Tokyo, Japan – The Tokyo Motor Show wrapped up on Monday, as the global auto industry faces its greatest upheavals in decades.
Creating a perfect storm for the industry are challenges from ride-hailing services, car-sharing, electrification, stricter fuel standards, and a younger generation less interested in owning a vehicle than their parents.
The biennial Tokyo Motor Show is one of the global industry’s biggest events, though recent editions have become increasingly dominated by domestic carmakers. This year, the only overseas carmakers with a significant presence were Germany‘s BMW and French firm Renault, the latter present because of its strained alliance with troubled local giant Nissan.
However, the Tokyo event gives a glimpse into how Japan’s top carmakers plan to adapt to the rapidly changing demands on their industry.
While Japan remains a test market for domestic carmakers, it is shrinking. The peak of new car sales of 7.78 million vehicles was reached in 1990 at the height of the Japanese bubble economy. The Japan Automobile Manufacturers Association projects sales in Japan this year to be 5.2 million. Japan’s well-documented demographic issues are another concern, with the population forecast to shrink by about 20 million by 2040.
Grabbing the attention of a shrinking younger demographic less interested in cars and stricter fuel efficiency regulations are “the big challenges” facing the industry, said Honda spokesperson Yuzo Mori.
“With young people spending their money on other things, such as smartphones, it might be that in the future that we see a single shared car for a shared house,” Mori told Al Jazeera.
While many firms have introduced hybrid cars – vehicles that combine a traditional fuel-burning engine with an electric motor – regulations and consumer demand are pushing carmakers everywhere towards an all-electric future.
China’s BYD and United States-based Tesla lead the world in terms of firms that specialise in pure electric vehicles (EVs). But incumbent auto giants, including German, US and Japanese firms, are starting to use their enormous production and distribution networks to introduce more EV models that could give smaller manufacturers some serious competition.
Japan’s Honda has been relatively late to the EV party. Its Clarity Electric in the US is its only fully-electrified model on the market.
“We see the EVs on the road and don’t believe drivers are satisfied with them. Honda is aiming to make the kind of EV customers want to drive,” Kohei Hitomi, chief engineer at its product planning division, told Al Jazeera.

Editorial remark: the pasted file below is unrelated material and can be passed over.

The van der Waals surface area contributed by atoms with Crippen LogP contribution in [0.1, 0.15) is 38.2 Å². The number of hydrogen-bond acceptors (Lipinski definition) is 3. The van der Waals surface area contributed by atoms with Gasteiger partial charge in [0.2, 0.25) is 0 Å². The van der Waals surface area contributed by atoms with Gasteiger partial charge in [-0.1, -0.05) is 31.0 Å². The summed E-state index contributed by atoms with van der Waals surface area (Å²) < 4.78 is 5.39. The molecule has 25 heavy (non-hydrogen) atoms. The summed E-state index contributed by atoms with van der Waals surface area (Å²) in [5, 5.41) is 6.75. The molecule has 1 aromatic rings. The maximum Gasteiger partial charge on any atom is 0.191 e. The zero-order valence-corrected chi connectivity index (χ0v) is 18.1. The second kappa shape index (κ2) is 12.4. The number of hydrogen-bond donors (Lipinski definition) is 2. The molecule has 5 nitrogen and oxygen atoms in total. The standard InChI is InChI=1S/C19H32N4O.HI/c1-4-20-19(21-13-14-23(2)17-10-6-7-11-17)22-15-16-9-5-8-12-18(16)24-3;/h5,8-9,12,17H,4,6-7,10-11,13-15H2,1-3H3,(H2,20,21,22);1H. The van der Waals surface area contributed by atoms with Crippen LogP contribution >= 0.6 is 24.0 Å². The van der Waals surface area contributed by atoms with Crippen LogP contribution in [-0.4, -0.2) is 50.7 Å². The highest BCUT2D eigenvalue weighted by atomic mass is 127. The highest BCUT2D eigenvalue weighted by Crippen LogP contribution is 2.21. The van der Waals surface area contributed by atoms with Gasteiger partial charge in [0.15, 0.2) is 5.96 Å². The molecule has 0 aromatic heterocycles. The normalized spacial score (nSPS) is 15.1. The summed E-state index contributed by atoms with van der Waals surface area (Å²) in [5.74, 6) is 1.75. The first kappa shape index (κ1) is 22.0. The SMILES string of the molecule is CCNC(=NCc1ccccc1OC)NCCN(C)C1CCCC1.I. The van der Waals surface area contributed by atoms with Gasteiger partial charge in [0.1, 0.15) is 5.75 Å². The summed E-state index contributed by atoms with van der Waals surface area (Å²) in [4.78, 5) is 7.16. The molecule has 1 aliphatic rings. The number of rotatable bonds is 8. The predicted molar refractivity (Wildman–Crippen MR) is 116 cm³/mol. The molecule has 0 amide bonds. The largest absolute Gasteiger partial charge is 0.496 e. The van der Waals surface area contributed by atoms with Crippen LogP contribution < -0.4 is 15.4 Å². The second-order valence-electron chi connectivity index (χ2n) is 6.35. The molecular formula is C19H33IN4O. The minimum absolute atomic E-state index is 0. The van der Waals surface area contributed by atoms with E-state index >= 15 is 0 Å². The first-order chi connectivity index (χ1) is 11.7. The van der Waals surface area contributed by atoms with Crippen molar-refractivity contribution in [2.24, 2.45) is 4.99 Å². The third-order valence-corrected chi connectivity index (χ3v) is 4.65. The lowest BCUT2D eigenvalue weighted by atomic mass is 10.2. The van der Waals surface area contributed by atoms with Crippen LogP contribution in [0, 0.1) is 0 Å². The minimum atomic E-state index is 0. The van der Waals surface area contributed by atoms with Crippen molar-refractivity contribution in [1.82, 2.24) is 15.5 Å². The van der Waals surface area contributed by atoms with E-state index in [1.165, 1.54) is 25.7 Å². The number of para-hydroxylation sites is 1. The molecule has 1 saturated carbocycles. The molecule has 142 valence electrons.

Hitomi added that Honda is aiming for a summer 2020 launch for its new EV in Japan and for electrified vehicles to account for 30 percent of global sales by 2030.
Other Japanese manufacturers at the show also displayed their electric dreams. And Suzuki also appears to be responding to the trend towards shared ownership.
The company’s Waku SPO prototype electric vehicle is a two-door plug-in combining futuristic features with retro styling in homage to the company’s iconic 1971 Fronte Coupe. Designed for three-generation households, the prototype is equipped with a face-recognition system which adjusts the interior, seat settings, grille and even the shape of the ultra-compact car to suit the driver.
The Waku provides “an electric car-sharing solution to multi-generational families living under the same roof,” Suzuki product planner Yoshiaki Usui told Al Jazeera.
Meanwhile, Mazda will celebrate the centenary of its founding next year with its first fully-electric vehicle in the MX-30 SUV. It features an interior heavy on cork, a nod to the company’s origins as the Toyo Cork Kogyo Co.
“There are a lot of reused materials, including recycled plastic bottles, used in manufacture and the range is expected to be around 200 kilometres, though that hasn’t been officially verified yet,” Makoto Watanabe, a Mazda global product spokesperson, told Al Jazeera.
The antithesis of Mazda’s offering was Toyota’s E-Racer, a Batmobile-like electric concept sports car.
The other big automotive trend is the shift towards autonomous vehicles.
Suzuki’s other vision for the future is the autonomous EV concept vehicle, the Hanare, something akin to a mobile room that can be enjoyed while on the move or stationary.
Honda is planning to bring models that will allow “hands-off, eyes-off” operation in traffic jams on motorways to market next year. Honda is aiming for fully autonomous driving on major roads by 2024.
Nissan has been an EV pioneer with its Leaf model and is now pushing ahead with autonomous technology, which it was more eager to talk about at the motor show than the leadership crisis and plunging profits which have engulfed the company.
While some concept vehicles are still engineers’ pipedreams, Nissan is “very serious” about bringing its Ariya 4WD EV SUV prototype to market. Dual motors will deliver a powerful, responsive drive, “even on snowy roads,” said chief product specialist Makoto Fukuda.
Nissan is planning to equip the Ariya with an autonomous system, which it is also deploying on new models in its famous Skyline range.
“When I was a child, in science-fiction there were vehicles floating on air through glass tubes. We want customers to remember the excitement of those childhood images of futuristic cars,” said Fukuda.